What is a Fishbowl Interview?
Fishbowl Interviews are done with guests I think you would be interested in hearing from. The topics open for discussion will predominately be health-related, but as I mentioned before, a non-medical topic may be thrown in from time-to-time to serve as a well-needed & healthy distraction.
This is how the interviews work: We have a fishbowl filled with 50 questions. Five questions will be pulled out of the bowl and answered by our guest. To preserve the interviewee’s anonymity (if the guest chooses), our guest will provide a first name of his or her choice and select the name of a fish for a last name; this naming protocol is done because health-related questions may be asked.
First Name (Any Name) + Last Name (Type of Fish) = Jane Goldfish
Leave a comment telling me what name you would choose if you were a guest. Click on the link below to help you with your selection of your “fish” last name:
“Today (January 18, 2019) we welcome Jane Goldfish to the Fishbowl Interview. Ms. Goldfish, please take a seat on the green, checkered couch so we can begin the interview!” “Jane” is my teenage daughter who was diagnosed with Eosinophilic Esophagitis in early 2017. Even though we have had to adapt to some changes, she still has a normal teenage life. She is very busy with school, hangs out with friends and even recently started a YouTube channel. If you are interested, feel free to check it out using the link below.
Here are the 5 questions I pulled out of the fishbowl. Let’s begin!
FIRST QUESTION PULLED:
Question #49 – Can you tell us about your disease?
Answer – Eosinophilic Esophagitis also known as EOE, is a chronic, allergic inflammatory disease of the esophagus. It occurs when a type of white blood cell, the eosinophil, accumulates in the esophagus.
SECOND QUESTION PULLED:
Question #17 – What is the most difficult challenge when dealing with your disease?
Answer – For me, the most challenging part is the elimination diet. I have had to eliminate wheat, dairy, nuts, tree nuts, and eggs. Slowly, I was able to add back foods to my diet. Throughout the process, I’ve had many upper endoscopy (EGD) procedures to add back the foods. Luckily, everything else is like living a normal life.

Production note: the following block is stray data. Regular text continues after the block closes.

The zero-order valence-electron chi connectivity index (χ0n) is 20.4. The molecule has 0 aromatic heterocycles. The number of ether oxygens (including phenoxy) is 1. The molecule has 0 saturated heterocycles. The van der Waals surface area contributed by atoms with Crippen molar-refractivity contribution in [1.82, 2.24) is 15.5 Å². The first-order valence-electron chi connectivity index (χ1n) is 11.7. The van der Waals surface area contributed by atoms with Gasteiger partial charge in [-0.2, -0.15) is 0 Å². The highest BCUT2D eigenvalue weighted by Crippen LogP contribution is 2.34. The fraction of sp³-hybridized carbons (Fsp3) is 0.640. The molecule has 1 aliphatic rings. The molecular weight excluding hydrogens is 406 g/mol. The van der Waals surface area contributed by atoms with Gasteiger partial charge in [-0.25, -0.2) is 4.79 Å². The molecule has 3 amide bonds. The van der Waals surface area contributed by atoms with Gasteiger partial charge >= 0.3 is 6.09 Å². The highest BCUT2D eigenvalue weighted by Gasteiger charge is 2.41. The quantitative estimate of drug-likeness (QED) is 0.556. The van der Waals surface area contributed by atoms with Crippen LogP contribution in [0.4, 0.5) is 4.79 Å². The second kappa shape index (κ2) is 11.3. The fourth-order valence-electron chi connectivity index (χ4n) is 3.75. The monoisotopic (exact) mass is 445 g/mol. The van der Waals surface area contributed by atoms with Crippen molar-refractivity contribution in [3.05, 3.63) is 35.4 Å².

THIRD QUESTION PULLED:
Question #10 – How is this disease diagnosed?
Answer – First of all, EOE affects 1 out of every 2,000 people. This makes the diagnostic process a little harder. I went to many doctors that never found a problem. However, one doctor decided to do an EGD. This procedure showed a high number of eosinophils in my esophagus and stomach which verified that I have EOE. I had about 100 eosinophils maybe even more, but the average person has 14 or less. Blood work is another way to find out your number of eosinophils. My doctor did both.
FOURTH QUESTION PULLED:
Question #21 – How is your disease treated?
Answer – There are two main treatments recommended which are diet management and medication. I did both. The medication I used was Flovent® and Prilosec. Over the course of a year, I did an elimination diet. In severe cases, some people may even require a feeding tube. I also had an allergy test to help determine any allergies. However, the elimination diet is useful because EOE allergies usually do not show up on tests. Currently, I see an Allergist and a Gastroenterologist.
FIFTH QUESTION PULLED:
Question #36 – Can EOE be cured or do you have this disease for the rest of your life?
Answer – EOE is a non-curable disease. However, with medication and diet, most people can live a normal life.
“Jane Goldfish, thank you for sharing your story with us!” If anyone would like more information on EOE, please click on the link below.
What do you think of the Fishbowl Interview?